It is likely that they benefit from direct exposure to sunlight over this part of the body.
An African grey parrot. Note the large bare area of skin around the eyes.
Feather plucking: Furthermore It’s no coincidence that birds living outdoors in an aviary who are exposed naturally to UV light are nowhere near as susceptible to feather plucking when compared to indoor birds deprived of UV light.
Birds that have access to the correct quantity and balance of UVA, allowing them to see normally, are less likely to be stressed. Something which can lead to feather plucking.
Understanding UV lighting
To appreciate how a pet bird will benefit from the provision of artificial light, it is important to understand the basic definition of what full spectrum lighting is. We touched on this in the first part in this series.
Unfortunately, this is not a straightforward area, given that the term ‘full-spectrum’ can be used to describe all light sources and colours within daylight.
The truth is that lamps may be labelled as full spectrum, even if this is not the case.
In fact, there is no accepted standard to ensure a lamp includes the daylight spectrum and a lot of confusion exists in this area.
Such lamps do not always contain the balanced output required for avian vision.
Nor are LED bulbs able to produce UV, although they may produce a colour similar to daylight.
Always remember that it is UV provided in natural balance with both UVA and UVB that allows birds to see in full colour. And then to be able to manufacture their own vitamin D3.
What to look for when choosing UV lighting
Start by looking for the advertised term ‘full-spectrum’. Then check for the UV symbol.
Make sure the colour of the lamp falls within that of natural daylight (typically between 4200 and 8000 on the Kelvin scale).
You should also check the Colour Rendering Index or ‘CRI’.
CRI is a valuable unit of measure for avian lighting, as it is a simple scale from 0-100, being used to indicate how similar an object appears under the lamp, compared with the same object seen under natural daylight.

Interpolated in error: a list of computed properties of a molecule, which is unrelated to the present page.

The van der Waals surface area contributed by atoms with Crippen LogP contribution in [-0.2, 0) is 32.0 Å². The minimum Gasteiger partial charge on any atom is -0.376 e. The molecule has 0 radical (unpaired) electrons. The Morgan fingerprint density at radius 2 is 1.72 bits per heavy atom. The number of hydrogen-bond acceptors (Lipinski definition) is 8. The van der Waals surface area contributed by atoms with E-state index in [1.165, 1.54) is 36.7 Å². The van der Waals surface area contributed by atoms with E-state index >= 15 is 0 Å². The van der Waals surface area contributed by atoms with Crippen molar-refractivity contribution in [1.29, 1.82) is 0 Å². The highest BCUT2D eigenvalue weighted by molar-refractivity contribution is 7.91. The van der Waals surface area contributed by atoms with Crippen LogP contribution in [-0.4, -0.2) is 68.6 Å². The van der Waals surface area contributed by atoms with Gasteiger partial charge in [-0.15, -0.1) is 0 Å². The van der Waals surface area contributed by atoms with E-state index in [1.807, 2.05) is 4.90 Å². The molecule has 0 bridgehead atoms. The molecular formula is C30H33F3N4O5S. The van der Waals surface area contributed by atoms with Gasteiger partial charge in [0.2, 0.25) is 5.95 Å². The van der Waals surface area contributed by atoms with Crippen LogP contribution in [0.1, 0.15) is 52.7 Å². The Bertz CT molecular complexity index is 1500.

The higher the CRI, the more ‘natural’ the object, in this case a bird, will appear.
Full spectrum + UVB lamps should have a CRI of over 90. The latest lamps are around 95.
It is then a matter of checking the lamp’s ability to project the desired quantity of UV at distance (UVI).
Specially designed bird lighting is now available, complete with accessories.
Specialist UV lamps for birds are significantly different in terms of manufacture and the light they produce, compared to full spectrum or daylight lamps.
You should look for these UV lamp types for your bird:
- A standard output T8
- A high output T5
- A standard output T5
- An E27 compact fluorescent or a
- T5 power compact.
Look for lamps that are marked with an ultraviolet or UV logo.
The spectrum printed on the box should also show an emission range between 290-400nm.
These specially designed bird lamps feature selected and rare phosphors that not only mimic the spectrum of visible daylight, but also include wavelengths within UV range.
Understanding the T references on UV lamps
UV fluorescent lamps have been available for a long time. They started off as being 1.5in (3.75cm) in diameter, described as a ‘T12’, these are now less popular. Then more commonly ‘T8’, which is 1in (2.5cm) in diameter.
Subsequently, there has been a further development in fluorescent lighting, with the invention of HO-T5 lamps. ‘HO’ stands for ‘High Output’.
These slightly thinner lamps use a high output, high frequency signal to start and run the lamp.
Specially developed phosphors are then energised in a way that allows them to produce nearly twice the quantity of light of standard output T8/T5 lamps per watt, and they are flicker-free.
As more light is produced, so there is more UV light, but this is produced in a stable and balanced way.
The development of HO lamps has improved our ability to provide a measured dose of energy further away from the light source itself.
Finally, taking your bird outside also provides access to UV light. If you do this ensure your bird is wearing a harness, to prevent escape. You can learn how to take your bird outside here.
This article has been reproduced for Exotic Direct with the kind permission of John Courteney-Smith MRSB FLS, in conjunction with David Alderton. Many thanks for their support.
The content is owned by John Courteney-Smith MRSB FLS and cannot be reproduced without his permission.